Approximately 150 million Americans commute to work every day, according to the United States Census Bureau, with the vast majority (128 million) using personal automobiles. The amount of energy used to accomplish a daily commute is staggering; the average person spends $2,600 a year going to and from work.
The environmental cost is equally vast, as personal transportation accounts for 20% of the nation’s greenhouse gas emissions. Small-business owners can help employees find the best way to commute to work while saving energy, increasing employee retention and even earning tax breaks by participating in transit benefit programs.
The average commute to work is 26.4 minutes, with many employees spending more time on the road. Presuming a full-time, five-day workweek and round-trip commutes, commuting to work eats up over 200 hours a year per employee — or approximately nine days’ worth of travel time.
An average commute to work in busy traffic can leave employees frustrated and tired before they even clock in, reducing their productivity. Commutes home also affect productivity, as employees start thinking — and worrying — about the journey home in the last hours of their shift. Employees with exceptionally long or stressful commutes may even choose to leave the company in favor of working closer to home.
Commuter benefits programs, also known as transit benefit programs or qualified transportation fringes, help small businesses provide their employees with commuting solutions, reducing employee stress and energy consumption.
Commuter benefits programs are voluntary employee programs that offer commuter benefits for employees. Programs may be overseen by the employer or a third party, or they may be part of a state-run program.
Commuter benefits programs work by helping employees use less energy during their commute by supporting carpooling, offering subsidies for work-related parking costs and promoting ways to commute without a car, such as bicycling or using public transit.
Commuter benefits help you attract employees because they are fringe benefits — small but meaningful perks that come with working for the company. In a competitive labor market, fringe benefits help sell your company as a desirable place to work. Employees who enjoy fringe benefits are also more likely to remain with the company.
Commuter benefits programs help employees save energy during their commutes, which is great from an environmental stance. From a financial standpoint, transit benefit programs also offer value to employers. Commuter expenses are exempt from federal income and payroll taxes and are often excluded from state taxes as well.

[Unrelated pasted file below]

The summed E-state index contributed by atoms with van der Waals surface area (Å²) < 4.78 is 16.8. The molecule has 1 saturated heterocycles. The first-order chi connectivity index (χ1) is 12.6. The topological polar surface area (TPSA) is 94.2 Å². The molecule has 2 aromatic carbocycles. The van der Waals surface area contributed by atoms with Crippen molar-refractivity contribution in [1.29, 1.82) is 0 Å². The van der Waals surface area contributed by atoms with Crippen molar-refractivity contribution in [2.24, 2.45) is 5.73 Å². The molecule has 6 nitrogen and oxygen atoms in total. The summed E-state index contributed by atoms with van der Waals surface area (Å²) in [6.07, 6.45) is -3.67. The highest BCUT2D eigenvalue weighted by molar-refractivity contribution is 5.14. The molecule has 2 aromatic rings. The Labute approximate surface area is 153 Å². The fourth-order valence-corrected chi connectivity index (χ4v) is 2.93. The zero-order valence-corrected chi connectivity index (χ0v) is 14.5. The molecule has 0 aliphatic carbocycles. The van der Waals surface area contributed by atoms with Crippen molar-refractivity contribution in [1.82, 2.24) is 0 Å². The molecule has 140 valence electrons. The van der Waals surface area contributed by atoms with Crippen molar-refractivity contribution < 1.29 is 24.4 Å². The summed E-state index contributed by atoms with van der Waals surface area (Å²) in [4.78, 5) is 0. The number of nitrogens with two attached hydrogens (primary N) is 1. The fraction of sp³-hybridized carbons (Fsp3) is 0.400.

Most states offer transit benefits. Check your state’s website to see what benefits they offer and how to access them.
Employers can help employees explore alternative ways to commute to cut down on energy use. Rideshares, public transit and other ways to commute without a car are all options.
Cars are by far the most popular means of commuting, but they are also the costliest in terms of energy consumption and carbon emissions. The average car emits 4.6 metric tons of carbon dioxide per year.
Pro tip! Employees can save on commuting expenses by keeping an eye out for gas stations with lower fuel prices and filling up when they find them. People who wait until their tank is empty have no choice but to gas up at the nearest station, regardless of price. You can even find apps that help you locate the cheapest gas along your commute.
Public transit offers ways for employees to commute without a car. Using public buses or trains reduces carbon dioxide emissions by 4,627 pounds per person while saving on gas and parking costs.
Employees who live close to work can turn their commute into a healthy walk or bicycle ride. Both cycling and walking burn calories while eliminating the carbon emissions produced when commuting in automobiles. As an employer, you can encourage healthy, active commuting.
Commuting is part of your employees’ work experience, and when you help them save energy on their commute, you’re also helping improve their workday — and their quality of life.
Small businesses are struggling as restrictions are put in place to prevent the spread of the new coronavirus (COVID-19). The government has responded by issuing SBA disaster declarations across the United States and by passing emergency assistance legislation, including the CARES Act, opening up the availability of government small-business loans to help keep businesses open
We’ve created this list of tips to help you stay mentally, emotionally and physically healthy while social distancing during the COVID-19 spread. “Social distancing” is a term that has taken over the media and our lives recently.